The active phase of influenza lasts about a week, and full recovery can take 2 – 4 weeks. If you push yourself and do not get lots of rest, as you should, full recovery may take months. Some evidence suggests that chronic fatigue syndrome may follow prolonged viral illnesses.

Stay home
Stay home from work and school and discourage visitors. While you may think that you "should" be at work or school, you’ve got to remember that the illness you feel capable of fending off can kill, and it’s your responsibility not to spread it!
If you live with other people, set yourself up in a room apart from everyone else. When you visit the common parts of your home, try not to touch anything, wash your hands a lot and avoid using bathroom glasses and other shared items.
Spend your time in bed or on the couch. The quieter you can be, the more energy your body will have to overcome the illness.
If you cough or blow your nose, use a tissue to do so and then don’t touch anything until you’ve washed your hands.

Drink water
When you have influenza, you almost cannot drink enough water to keep up with water lost through fever. You’ve got to keep the water going in almost continuously, or you risk the dangers of dehydration.
Dehydration is a special threat to the very young and very old. Tempt someone with the flu to take fluids by offering, water, juice, herbal teas, broth or popsicles. Avoid caffeinated drinks as these cause excess fluid to be lost via their diuretic effects.

Aspirin, ibuprofen or acetaminophen will help to relieve both pain and fever. Note: children under age 18 should not take aspirin; the combination of influenza and aspirin in those under 18 is linked to a fatal disease known as Reye’s syndrome.
Over-the-counter decongestants – e.g. pseudoephedrine – may help decrease nasal stuffiness. Cough syrups and drops may help to soothe a cough and sore throat.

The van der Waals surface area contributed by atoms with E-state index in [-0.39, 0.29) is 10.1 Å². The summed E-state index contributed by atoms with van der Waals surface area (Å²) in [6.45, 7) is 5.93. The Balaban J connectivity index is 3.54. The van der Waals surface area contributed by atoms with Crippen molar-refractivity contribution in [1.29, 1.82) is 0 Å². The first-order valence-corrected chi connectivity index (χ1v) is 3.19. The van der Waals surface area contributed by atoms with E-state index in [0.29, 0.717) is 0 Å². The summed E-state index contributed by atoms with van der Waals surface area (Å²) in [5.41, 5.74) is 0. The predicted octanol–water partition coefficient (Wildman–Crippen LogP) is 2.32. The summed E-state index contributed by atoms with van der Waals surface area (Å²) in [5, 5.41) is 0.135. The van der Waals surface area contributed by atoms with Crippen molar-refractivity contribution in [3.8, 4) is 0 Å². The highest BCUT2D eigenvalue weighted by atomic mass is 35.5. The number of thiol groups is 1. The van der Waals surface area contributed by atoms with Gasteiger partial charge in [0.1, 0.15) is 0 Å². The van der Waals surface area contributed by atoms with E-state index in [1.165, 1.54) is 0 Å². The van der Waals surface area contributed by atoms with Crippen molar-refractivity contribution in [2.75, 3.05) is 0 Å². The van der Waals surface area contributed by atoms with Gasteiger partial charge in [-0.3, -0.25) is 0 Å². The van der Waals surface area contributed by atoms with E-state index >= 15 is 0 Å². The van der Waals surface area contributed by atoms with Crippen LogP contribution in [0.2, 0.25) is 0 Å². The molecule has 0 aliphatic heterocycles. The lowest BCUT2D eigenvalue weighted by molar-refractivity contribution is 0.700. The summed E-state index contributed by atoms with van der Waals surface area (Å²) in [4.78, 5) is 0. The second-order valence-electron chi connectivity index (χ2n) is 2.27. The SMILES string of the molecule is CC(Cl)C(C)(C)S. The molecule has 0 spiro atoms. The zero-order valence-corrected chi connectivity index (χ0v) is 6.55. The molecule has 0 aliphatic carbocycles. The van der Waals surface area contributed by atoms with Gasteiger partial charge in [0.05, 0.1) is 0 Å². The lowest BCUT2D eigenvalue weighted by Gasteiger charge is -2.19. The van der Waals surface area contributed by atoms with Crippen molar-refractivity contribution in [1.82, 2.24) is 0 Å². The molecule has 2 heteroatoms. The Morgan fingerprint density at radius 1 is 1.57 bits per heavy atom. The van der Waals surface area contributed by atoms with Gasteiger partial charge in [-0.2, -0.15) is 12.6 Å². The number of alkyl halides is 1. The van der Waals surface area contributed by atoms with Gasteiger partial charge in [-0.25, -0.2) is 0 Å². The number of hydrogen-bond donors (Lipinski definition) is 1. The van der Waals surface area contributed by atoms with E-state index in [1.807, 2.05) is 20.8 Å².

Antibiotics are not indicated for treating influenza, as they have no effect on viruses.
If taken within 48 hours after symptoms start, prescription antiviral medications can reduce the severity and duration of flu. Antivirals don’t kill the influenza virus but keep it from reproducing and can also make people less contagious.
Examples include oseltamivir (Tamflu), zanamivir (Relenza), amantadine (Symmetrel) and rimantadine (Flumadine).

Recipes for getting through the flu

Hot toddy
The "hot toddy" is a time-honored treatment for all respiratory illnesses, including influenza.

The word toddy has Scotch origins, and probably is a reference to Tod’s well, a spring located on a hill in the heart of Edinburgh and the water source for the city’s distilleries. The Scots developed a fondness for the hot toddy, realizing that it opened the lungs and brought a healthy flush to their cheeks.

In all hot toddies, the heat has a relaxing action, opens and moistens airways and loosens phlegm. Honey provides trace nutrients and has antibacterial/antiviral properties, while lemon provides vitamins and minerals. Together, honey and lemon furnish natural sugars and create a mild antipyretic (fever-lowering) action. The alcohol provides sedation and helps the patient sleep.

Classic Hot Toddy
Into a warmed mug, squeeze the juice of 1/2 lemon. Stir in 1tablespoon honey and 2 ounces whiskey (Irish whiskey is best). Fill mug with simmering hot water and stir to blend. Drink the toddy while it is as hot as possible, holding the mug below the nose and mouth so as to breathe the warm steam.

Chicken soup
There is actual scientific evidence that chicken soup is a beneficial part of treating flu. It soothes the airways, provides important nutrients and actually kills flu virus.

Simple chicken soup
Into a large kettle, place a whole chicken or a package of chicken parts (remove visible excess fat from either before adding to pot). Add 1 diced or sliced onion, 2 sliced carrots, 2-3 stalks of chopped celery, 2 garlic cloves (peeled and chopped), 1teaspoon salt and 1/2 teaspoon pepper. (If available, a bay leaf and a handful of fresh parsley are also fine additions.) Bring slowly to a boil, then reduce heat and simmer for 2-3 hours. Skim off foam as it accumulates.

After 2-3 hours, remove the chicken parts and allow them to cool slightly. Skim visible fat from surface of broth. Pull the chicken meat off the bones (throw skin and bones away) and return chicken meat to broth. Return soup to a boil. Toss in a couple of large handfuls of dry pasta or a handful of rice. Simmer until the rice or pasta is done.

Even simpler chicken soup:
Open a can of condensed chicken-with-anything soup. Prepare according to package directions, adding black pepper or red pepper flakes for therapeutic heat.